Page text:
Tales from the lab : Tackling domestic and violent abuse

Twice a year we all come together, off the clock, for a Labs Day to get our collective heads around a problem for a good cause.

It’s no secret that 383ers love tackling the gnarliest challenges going. We’re often found at the sharp-end of critical product thinking for some of the most well-known organisations around. We even make it a regular pastime of ours, an opportunity for everyone in our team to get involved and dream up new approaches.

So twice a year we all come together for our 383 Labs Day to get our heads around a problem that’s been on our minds. Innovating with Chatbots and voice interfaces? Yep that’s been done. Digitising the operational management of a volunteer program for a huge public sector org? Nailed.

As long as we end the day with a working prototype or a blueprint for how a product or service will work, we call it a job well done. It’s amazing what a day of intense focus and one big team can yield.

The challenge

We were looking for our next challenge when we found Gilgal, a local charity in Birmingham, who are a refuge for women and children who have been victims of domestic and violent abuse (DVA). Their refuge provides emergency accommodation and support services to help victims get back on their feet (domestic abuse is increasing in the city with an estimated 41,000 individuals experiencing domestic abuse).

They were looking ahead to where the next five years would take them, and in collaboration with Birmingham City Council, they intended to strike at the source and focus more on stopping DVA entirely.

According to a study by the Birmingham Domestic Abuse Prevention Strategy (2018-2023), one in four women in Birmingham will experience domestic violence, sexual abuse or stalking at some point in their life. That’s a big ratio, and for Gilgal, building a bigger refuge means the core problem isn’t being solved. So how do you move from aftercare to preventative measures using digital as primary driver?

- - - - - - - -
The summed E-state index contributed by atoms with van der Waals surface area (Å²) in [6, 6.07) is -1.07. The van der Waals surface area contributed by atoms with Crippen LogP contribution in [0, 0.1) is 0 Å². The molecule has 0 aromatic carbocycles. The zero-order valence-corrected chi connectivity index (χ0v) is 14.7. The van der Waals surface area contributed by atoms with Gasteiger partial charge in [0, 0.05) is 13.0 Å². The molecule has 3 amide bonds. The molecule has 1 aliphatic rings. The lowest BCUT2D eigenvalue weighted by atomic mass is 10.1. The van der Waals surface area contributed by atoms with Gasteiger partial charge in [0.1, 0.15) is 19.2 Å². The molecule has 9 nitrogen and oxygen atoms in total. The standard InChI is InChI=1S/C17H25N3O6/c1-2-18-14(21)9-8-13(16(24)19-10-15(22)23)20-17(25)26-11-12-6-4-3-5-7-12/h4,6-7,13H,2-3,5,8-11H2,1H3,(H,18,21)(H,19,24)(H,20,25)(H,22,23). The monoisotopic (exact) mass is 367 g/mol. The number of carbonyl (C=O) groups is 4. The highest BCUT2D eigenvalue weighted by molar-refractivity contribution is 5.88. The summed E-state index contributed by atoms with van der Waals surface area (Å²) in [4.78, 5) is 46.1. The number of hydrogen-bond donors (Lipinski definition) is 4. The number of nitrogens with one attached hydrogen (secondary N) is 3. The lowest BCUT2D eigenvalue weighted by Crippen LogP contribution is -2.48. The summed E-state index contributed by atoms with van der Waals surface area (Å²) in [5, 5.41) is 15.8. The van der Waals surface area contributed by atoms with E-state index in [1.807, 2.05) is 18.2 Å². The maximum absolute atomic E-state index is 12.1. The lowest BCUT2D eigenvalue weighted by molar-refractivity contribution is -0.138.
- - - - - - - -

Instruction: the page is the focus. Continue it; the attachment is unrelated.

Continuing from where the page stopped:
That’s a huge challenge.

Not only do we get to spend time together as a team, we get to share ideas, learn new things and give something back to some truly inspiring causes

383 Labs Days

We’ve been running our labs days for a while now and whilst the format alternates to suit the challenge, our reasons for doing them hasn’t. Fundamentally there’s two reasons:

1) We want to do our bit and give something back – Sure, we could go out and paint fences or do a team tandem skydive but what’s really beneficial to the organisations we work with is applying what we do professionally day to day to a real-life problem they have. By turning our focus entirely on them, hopefully, we’re able to give them long-term solutions that they’d otherwise struggle to get.

2) Spending time as a team on one challenge benefits 383ers in multiple ways – With a studio of nearly 50 people, working on different problems for different clients at different points in their lifecycle means it’s hard to get time together. With such a variance in work too, there’s a huge amount of knowledge and experience amassed and we’d be foolish not to create an environment to share it collaboratively. By spending a day together, we create the perfect time and place to talk, share and bond – benefiting us all, personally and professionally.